The death of Queen Elizabeth II, where the BBC dropped programming to run endless, wall-to-wall coverage, has underlined the fact to many Britons that the network is far from impartial, but the voice of the state.
The BBC website draped itself in black, printing stories such as “Death of Queen Elizabeth II: The moment history stops,” while BBC News presenter Clive Myrie explicitly dismissed the cost of living and energy crisis wracking the country as “insignificant” compared to the news.
But even before the monarch’s death, the BBC’s reputation was in crisis. Between 2018 and 2022, the number of Britons saying they trusted its coverage dropped from 75% to just 55%. Yet it still remains a giant in media; more than three-quarters of the U.K. public rely on the network as a news source.
However, this investigation will reveal that the BBC has always been consciously used as an arm of the state, with the broadcaster openly collaborating with the U.K. military, the intelligence services and with NATO, all in an effort to shape British and world public opinion.
The BBC-to-NATO pipeline
The BBC has always cultivated a close relationship with the British military, despite the inherent journalistic conflicts of interest present. “In theory the BBC is supposed to hold power to account, but this is not how impartiality has tended to work in practice,” Tom Mills, an academic and author of “The BBC: Myth of a Public Service,” told MintPress, adding that “a certain deference is expected of you…It’s a structural feature of the organization, and to some extent journalism more broadly.”
Yet, studying employment databases and websites reveals the existence of a revolving door between the broadcaster and NATO.
Between 2007 and 2008, longtime BBC producer and news presenter Victoria Cook, for instance, was simultaneously collecting a paycheck from NATO, working as a journalist and media trainer.
Oana Lungescu, meanwhile, left her job as a correspondent at the BBC World Service (the broadcaster’s flagship international radio service) in 2010 to take a job as a NATO spokesperson.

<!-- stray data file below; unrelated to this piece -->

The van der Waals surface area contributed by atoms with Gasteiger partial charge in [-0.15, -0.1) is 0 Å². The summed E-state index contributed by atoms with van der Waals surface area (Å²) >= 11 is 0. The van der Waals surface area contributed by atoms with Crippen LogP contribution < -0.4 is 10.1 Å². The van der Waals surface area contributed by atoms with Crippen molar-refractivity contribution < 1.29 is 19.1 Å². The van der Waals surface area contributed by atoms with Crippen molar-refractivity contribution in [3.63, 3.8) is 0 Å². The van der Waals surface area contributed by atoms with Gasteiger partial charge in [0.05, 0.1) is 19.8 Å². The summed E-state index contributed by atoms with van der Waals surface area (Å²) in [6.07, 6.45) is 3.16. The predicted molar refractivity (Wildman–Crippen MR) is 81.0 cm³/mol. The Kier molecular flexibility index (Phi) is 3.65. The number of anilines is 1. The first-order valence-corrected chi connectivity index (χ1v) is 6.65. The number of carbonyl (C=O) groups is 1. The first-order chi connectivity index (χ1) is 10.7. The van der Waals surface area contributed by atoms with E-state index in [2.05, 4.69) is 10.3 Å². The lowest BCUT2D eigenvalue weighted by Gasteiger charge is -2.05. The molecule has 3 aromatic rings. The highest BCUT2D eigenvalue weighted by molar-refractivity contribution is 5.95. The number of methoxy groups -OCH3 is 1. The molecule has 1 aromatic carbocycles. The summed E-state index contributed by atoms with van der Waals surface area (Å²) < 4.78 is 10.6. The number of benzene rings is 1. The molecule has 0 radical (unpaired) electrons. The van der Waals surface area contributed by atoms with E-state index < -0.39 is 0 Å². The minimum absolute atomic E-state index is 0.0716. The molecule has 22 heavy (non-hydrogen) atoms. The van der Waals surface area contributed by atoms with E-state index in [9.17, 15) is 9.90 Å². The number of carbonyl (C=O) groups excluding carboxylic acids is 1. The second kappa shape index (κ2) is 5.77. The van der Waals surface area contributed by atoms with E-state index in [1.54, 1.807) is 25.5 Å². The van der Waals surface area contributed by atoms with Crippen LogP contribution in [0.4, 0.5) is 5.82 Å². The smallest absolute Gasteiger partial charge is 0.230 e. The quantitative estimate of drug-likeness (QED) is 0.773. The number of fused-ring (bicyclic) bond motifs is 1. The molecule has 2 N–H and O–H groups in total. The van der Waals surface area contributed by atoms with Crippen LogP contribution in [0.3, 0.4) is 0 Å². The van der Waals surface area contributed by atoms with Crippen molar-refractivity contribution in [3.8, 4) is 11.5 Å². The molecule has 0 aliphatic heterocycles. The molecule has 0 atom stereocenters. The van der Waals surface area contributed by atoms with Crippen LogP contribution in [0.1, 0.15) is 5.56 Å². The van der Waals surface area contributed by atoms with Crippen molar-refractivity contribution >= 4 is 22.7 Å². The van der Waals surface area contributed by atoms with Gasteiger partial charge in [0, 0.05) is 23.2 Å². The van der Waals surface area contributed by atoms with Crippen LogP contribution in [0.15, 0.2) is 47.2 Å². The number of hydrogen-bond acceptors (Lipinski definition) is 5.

Another BBC employee who went through the BBC-to-NATO-pipeline is Mark Laity, who left his position as the network’s defense correspondent to become the deputy spokesman to NATO Secretary General Lord Robertson – a man who journalistic ethics dictates Laity should have been closely scrutinizing, not doing public relations for him.
David McGee also left his role as a news producer for the BBC to work for NATO – in this case as a media manager, where he, in his own words, “Provided PR support to military and civilian stakeholders for external communications audience,” and, “Undertook crisis management of news events for [the] U.S. military.”
Others traveled the other way. One of them is Terence Sach, who left his job as an intelligence and security analyst at the U.K. Ministry of Defense in 2017 to become an information security specialist at the BBC.
Where news meets psyops
Perhaps most noteworthy, however, is the BBC’s employment of NATO psychological operations officers, tasking them to provide supposedly objective information while simultaneously moonlighting as propagandists for the military alliance.
Between 1994 and 2014, for example, Sulaiman Radmanish worked for the BBC World Service, primarily helping to produce content targeting the Afghan population. Over a similar time period (2005-2014), he worked as a video editor for NATO, “edit[ing] short Psyops clips” according to his LinkedIn profile. It is surely no coincidence that his work with both the BBC and NATO ended in the same year as Britain’s withdrawal from Afghanistan – a country it had been occupying since 2001.
Another operative with one foot in both NATO and the BBC was Bojan Lazic. At the same time as being a full-time psychological operations specialist for NATO, Lazic moonlighted as a BBC technical consultant. This employment coincided with NATO’s bombing of Lazic’s native Yugoslavia.
This close relationship with the military continues to the present day. One example of this is the BBC’s newly appointed head of assurance, Khushru Cooper. According to his social media profile, Cooper continues to be a commissioned British Army officer – a post he has held for 20 years.
The myth of a left-wing bias
In August, top BBC news anchor Emily Maitlis caused a storm of controversy after she claimed that the network’s former head of political programming, Robbie Gibb, was, in her words, an “active agent of the Conservative party” who influenced politics coverage. Others agreed, including BBC media editor Amol Rajan, who said Gibb’s appointment “clearly strengthens the BBC’s links not just with Westminster, but with the Conservative Party specifically”.